Kate Stone’s Civil War: Useless to resist

Kate Stone’s brother led a group of men back to the Brokenburn estate to recapture the slaves the Stone family left behind as they fled Union troops.


From 2012 to 2015, Stillness of Heart will share interesting excerpts from the extraordinary diary of Kate Stone, who chronicled her Louisiana family’s turbulent experiences throughout the Civil War era.

Learn more about Stone’s amazing life in 1861, 1862, 1863, 1864, 1865 and beyond. Click on each year to read more about her experiences. You can read the entire journal online here.

(Photo edited by Bob Rowen)

Kate Stone’s brother led a group of men back to the Brokenburn estate to recapture the slaves the Stone family left behind as they fled Union troops. Stone recounts with chilling nonchalance what the men saw when they arrived at the springtime plantation. The slaves, exuberantly basking in seeming freedom, had tended the season’s load of vegetables, gathered fruit, stocked fresh meat, made cream and butter, and seemed to be on the verge of re-imagining their liberated community. Little did the slaves realize the fluidity of freedom of the home front.

May 22, 1863

Near Monroe, La.

In the last ten days I have been too busy to write. Mamma was away at Delhi waiting for Jimmy to return from his perilous trip to the river until last Monday, when they returned in triumph with all the Negroes except Webster, who had joined the Federal Army some time ago, and four old Negroes who were left on the place to protect it as far as possible.

Jimmy went in with a Capt. Smith and five other men, but it was owing entirely to Jimmy’s exertions that the Negroes were secured at last. They had captured the Negroes and were pushing on for the bayou when they were pursued by a body of forty Yankees. They came within hailing distance of Capt. Smith and his men and fired volley after volley at them, but fortunately none were struck. Capt. Smith ran as fast as possible to escape and to tell Jimmy to let the Negroes go and escape for his life, but when he came up with Jimmy at the Tensas Bayou, he found Jimmy swimming the stream and the Negroes and mules already across. Jimmy had heard the firing and rushed the Negroes over in dugouts, he swimming over with the mules. He swam over two or three times.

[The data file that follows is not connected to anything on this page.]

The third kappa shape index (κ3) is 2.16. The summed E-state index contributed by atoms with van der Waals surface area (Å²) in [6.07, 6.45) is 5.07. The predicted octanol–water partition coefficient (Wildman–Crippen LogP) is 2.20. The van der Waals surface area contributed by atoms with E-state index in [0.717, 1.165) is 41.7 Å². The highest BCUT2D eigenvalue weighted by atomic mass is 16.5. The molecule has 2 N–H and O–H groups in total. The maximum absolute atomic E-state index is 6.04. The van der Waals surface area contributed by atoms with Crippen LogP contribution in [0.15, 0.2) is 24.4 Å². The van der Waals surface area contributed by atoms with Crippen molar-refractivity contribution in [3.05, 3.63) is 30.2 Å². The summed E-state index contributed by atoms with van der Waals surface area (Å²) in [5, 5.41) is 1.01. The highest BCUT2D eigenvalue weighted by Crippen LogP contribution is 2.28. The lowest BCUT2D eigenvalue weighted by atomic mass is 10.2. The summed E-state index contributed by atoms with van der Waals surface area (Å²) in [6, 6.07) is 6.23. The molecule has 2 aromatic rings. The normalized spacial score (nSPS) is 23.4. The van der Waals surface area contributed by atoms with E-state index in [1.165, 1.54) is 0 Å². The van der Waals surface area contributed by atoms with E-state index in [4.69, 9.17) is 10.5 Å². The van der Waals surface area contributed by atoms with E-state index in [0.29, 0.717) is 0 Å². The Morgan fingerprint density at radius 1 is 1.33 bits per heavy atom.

The Yankees, having no boats, did not attempt to follow any farther, and so Jimmy saved all of the Negroes at last. They are now on their way to Texas in Jimmy’s care, trying to overtake Mr. Smith’s train.

Jimmy and the men with him hid all day in the canebrake just back of the fence and in the fodder loft at Brokenburn and stole out at night to reconnoiter. They found what cabins the Negroes were in, and while hiding under Lucy’s house they saw her sitting there with Maria before a most comfortable fire drinking the most fragrant coffee. They were abusing Mamma, calling her “that Woman” and talking exultantly of capering around in her clothes and taking her place as mistress and heaping scorn on her. Capt. Smith says that he never heard a lady get such a tongue-lashing and that Lucy abused the whole family in round terms. At daylight they surrounded the cabins, calling the Negroes out and telling them it was useless to resist. They were captured. William made an effort to escape by jumping from a window, but at sight of a bowie knife he gave up. … As they passed Capt. Allen’s on Bear Lake, Capt. Smith and his men stopped to cook something to eat, and it was there that he came so near being caught. The penalty would have been hanging, and I suppose there would have been no mercy shown as this is his fourth trip into the swamp to bring out property left there. He is a marked man by the Federals.

Mamma heard only after Jimmy left that the penalty for removing anything from the property confiscated by the government was hanging, and she was utterly wretched until she welcomed Jimmy back, sunburnt and tired but triumphant.

Capt. Smith says Brokenburn is lovely, a place of abundance flowing with milk and honey. The tall oaks in their summer finery of deep green are throwing shadows on the soft deep grass creeping to their very trunks, the white house is set in a very bower of green, and the flower garden is shining off at one side, a mass of bloom. He said he did want to stay and take one good breakfast with the Negroes, since he never saw so many good things to eat: a barrel of milk, jars of delicious pinkish cream, roll after roll of creamy yellow butter, a yard alive with poultry, and hams and fresh meat just killed. The garden is stocked with vegetables, the strawberry bed red with fruit, and then a supply of coffee, tea, flour, and such things bought from the Yankees. He says they would have been foolish Negroes to run off from a place like that. William and his family were occupying Mamma’s room, completely furnished as we left it, and all our other possessions had been divided up among the Negroes.

Author: Fernando Ortiz Jr.

Handsome gentleman scholar, Civil War historian, unpretentious intellectual, world traveler, successful writer.

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